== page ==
'Imagery for the Nation' as Timely as Ever

By Bert Granberg  |  September 24, 2018

Aerial photography is an incredibly valuable resource to a broad set of uses in the business, government, and research sectors. An aerial view, whether from a satellite or an airborne camera, provides excellent situational awareness, for among other things:

  • Responding to a crisis - like 911 centers coordinating response to everyday emergencies or coordination for wildfires, flooding, and hurricanes
  • Informing real-time consumer decisions and organizational operations - everything from tourism to package delivery
  • Planning for the future - like siting and designing new developments and transportation projects
  • Building map-based datasets of infrastructure and natural assets - to better inventory and analyze how urban and natural systems perform
  • Providing a historical record over time - for dispute resolution and understanding development and change patterns

While it is expensive to acquire, it is practically indisputable that the immense value of accessible, up-to-date, and high-resolution aerial photography dwarfs the costs to capture and distribute the imagery.

So what's the problem? In a nutshell, there's no national model in place to efficiently fund, collect, and provide access to this highly desirable resource, that - unlike most types of products - actually becomes more valuable the more it is put to use.

This means that only the most motivated will pay for aerial photography and only for coverage of their immediate area of interest. These individual acquisitions by firms and agencies result in higher costs, varying quality, duplication of effort, and a patchwork of products, and often difficult or restricted access to the information that so many value.

If aerial photography data is shared openly, funding partners tend to be reluctant or scarce as their is no incentive other than goodwill to contribute to its cost. If aerial photography is resold to cover its costs, then it is likely to be under-consumed and the overall return on the investment is likely to be far lower. It is generally accepted by most economists that this is precisely the type of situation where government should organize and fund a solution.

Imagery for the Nation, or IFTN for short, is an ambitious vision, formulated by NSGIC originally in 2004, to provide a government funded aerial photography collection initiative, using private sector expertise to perform the work. IFTN articulated a sustainable and flexible imagery program to best meet the diverse needs of our nation. It attempts to balance the need for higher resolution and more frequent aerial photography in areas of urban and economic intensity and lower resolution but consistent collection in other areas of the country.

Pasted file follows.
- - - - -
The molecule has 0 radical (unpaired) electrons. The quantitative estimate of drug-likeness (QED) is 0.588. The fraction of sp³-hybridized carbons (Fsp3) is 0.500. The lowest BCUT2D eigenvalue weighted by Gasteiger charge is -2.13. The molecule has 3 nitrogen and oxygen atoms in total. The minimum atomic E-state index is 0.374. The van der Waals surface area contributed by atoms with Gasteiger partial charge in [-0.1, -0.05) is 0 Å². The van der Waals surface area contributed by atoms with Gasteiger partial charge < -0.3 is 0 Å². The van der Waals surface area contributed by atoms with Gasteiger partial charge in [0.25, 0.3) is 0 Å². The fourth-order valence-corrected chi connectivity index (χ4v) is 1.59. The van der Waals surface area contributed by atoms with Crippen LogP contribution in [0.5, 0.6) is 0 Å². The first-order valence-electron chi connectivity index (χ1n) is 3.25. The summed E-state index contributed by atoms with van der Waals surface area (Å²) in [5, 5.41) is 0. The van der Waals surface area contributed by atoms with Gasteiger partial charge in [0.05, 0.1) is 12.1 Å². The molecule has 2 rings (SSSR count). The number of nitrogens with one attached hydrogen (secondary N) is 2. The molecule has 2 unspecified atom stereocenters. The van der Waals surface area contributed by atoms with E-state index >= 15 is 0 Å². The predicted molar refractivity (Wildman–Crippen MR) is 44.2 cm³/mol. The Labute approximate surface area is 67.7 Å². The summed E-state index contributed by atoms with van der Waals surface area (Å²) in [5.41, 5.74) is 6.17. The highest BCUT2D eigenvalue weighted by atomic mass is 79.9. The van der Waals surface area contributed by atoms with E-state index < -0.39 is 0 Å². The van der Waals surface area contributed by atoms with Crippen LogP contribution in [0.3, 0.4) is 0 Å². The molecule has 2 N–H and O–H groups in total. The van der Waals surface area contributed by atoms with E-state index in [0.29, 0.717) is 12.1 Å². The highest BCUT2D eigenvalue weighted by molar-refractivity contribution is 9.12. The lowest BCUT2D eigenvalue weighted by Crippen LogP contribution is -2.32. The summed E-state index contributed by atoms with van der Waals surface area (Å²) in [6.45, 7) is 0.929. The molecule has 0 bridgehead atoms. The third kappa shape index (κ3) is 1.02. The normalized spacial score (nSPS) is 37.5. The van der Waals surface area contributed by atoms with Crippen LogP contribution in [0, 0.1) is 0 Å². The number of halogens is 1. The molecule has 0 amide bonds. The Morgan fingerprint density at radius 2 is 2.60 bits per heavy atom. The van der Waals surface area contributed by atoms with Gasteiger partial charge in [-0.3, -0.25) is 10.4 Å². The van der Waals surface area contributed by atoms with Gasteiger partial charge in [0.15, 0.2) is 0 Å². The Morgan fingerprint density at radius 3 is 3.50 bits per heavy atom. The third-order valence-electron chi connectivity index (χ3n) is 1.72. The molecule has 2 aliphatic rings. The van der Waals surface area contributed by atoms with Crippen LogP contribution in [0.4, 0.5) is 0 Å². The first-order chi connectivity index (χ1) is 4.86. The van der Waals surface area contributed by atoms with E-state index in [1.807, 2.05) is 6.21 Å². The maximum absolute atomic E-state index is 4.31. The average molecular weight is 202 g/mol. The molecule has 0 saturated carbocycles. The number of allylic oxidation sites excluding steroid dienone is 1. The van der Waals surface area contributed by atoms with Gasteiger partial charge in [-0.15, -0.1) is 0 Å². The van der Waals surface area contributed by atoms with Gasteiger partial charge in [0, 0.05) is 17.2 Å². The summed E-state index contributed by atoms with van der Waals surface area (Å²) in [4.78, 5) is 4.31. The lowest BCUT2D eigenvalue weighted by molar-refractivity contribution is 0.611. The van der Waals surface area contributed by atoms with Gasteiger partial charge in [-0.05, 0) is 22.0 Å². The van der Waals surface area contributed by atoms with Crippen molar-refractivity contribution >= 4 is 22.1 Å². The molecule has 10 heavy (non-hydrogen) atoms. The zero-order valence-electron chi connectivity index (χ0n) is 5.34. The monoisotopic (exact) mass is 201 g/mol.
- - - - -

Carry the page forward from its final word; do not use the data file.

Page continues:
To date, a portion of the IFTN vision has been implemented in the form of the USDA's National Agricultural Imagery Program (NAIP), which provides aerial photography for all but Alaska and Hawaii at 1 meter (39 inch) pixel resolution on a 2-3 year cycle. That's a good start, but the NAIP program does not meet the need for high resolution imagery in urban areas where 6 inch pixels or better (and imagery captured when leaves are off the trees) are needed for activities such as transportation and utility infrastructure mapping. Also, the future of the NAIP program was recently thrown into doubt when federal funding partners, just as economists would predict, were not ponying up their committed fair share to keep the NAIP program solvent.

NAIP's issues pale in comparison to the ongoing, unmet needs for high resolution imagery. The ‘133 Cities Program,’ an innovative high resolution imagery partnership between the National Geospatial Intelligence Agency (NGA) and the USGS, inexplicably broke down in 2014, just when it was gaining traction. While a smattering of high resolution offerings exist in individual states - including public domain and licensed imagery programs - and through private providers, no formal program exists to provide consistent, dependably provided high resolution aerial photography coverage for most states. Whether it is an elections office keeping voting precinct lines from cutting across homes, or a 911 center directing police, fire, or EMS resources, or the design/build of a multi-million dollar road project, it's critical to outcomes and efficiency that those involved have the best supporting contextual information at hand.

Sadly, almost 15 years later, IFTN remains a great, impactful concept still looking for effective leadership at the national level to finalize program requirements, formalize funding commitments, and move forward with an innovative procurement strategy building on the strength of existing, private technical expertise and resources. With the continuously expanding impact of geographic information technologies, the benefit that would result from a successfully executed IFTN initiative continues to grow - IFTN is an idea that has become even more compelling over the years. It remains a sure bet win, waiting on the sideline for the coach to send it into the game.

And, there’s a glimmer of hope that IFTN could actually get back on the right track with last week’s first ever National Imagery Summit, organized by the Federal Geographic Data Committee. On behalf of NSGIC, Board President Andy Rowan (NJ) was at the summit advocating for the importance and elegance on the IFTN vision by providing the perspective of states and NSGIC’s broader membership.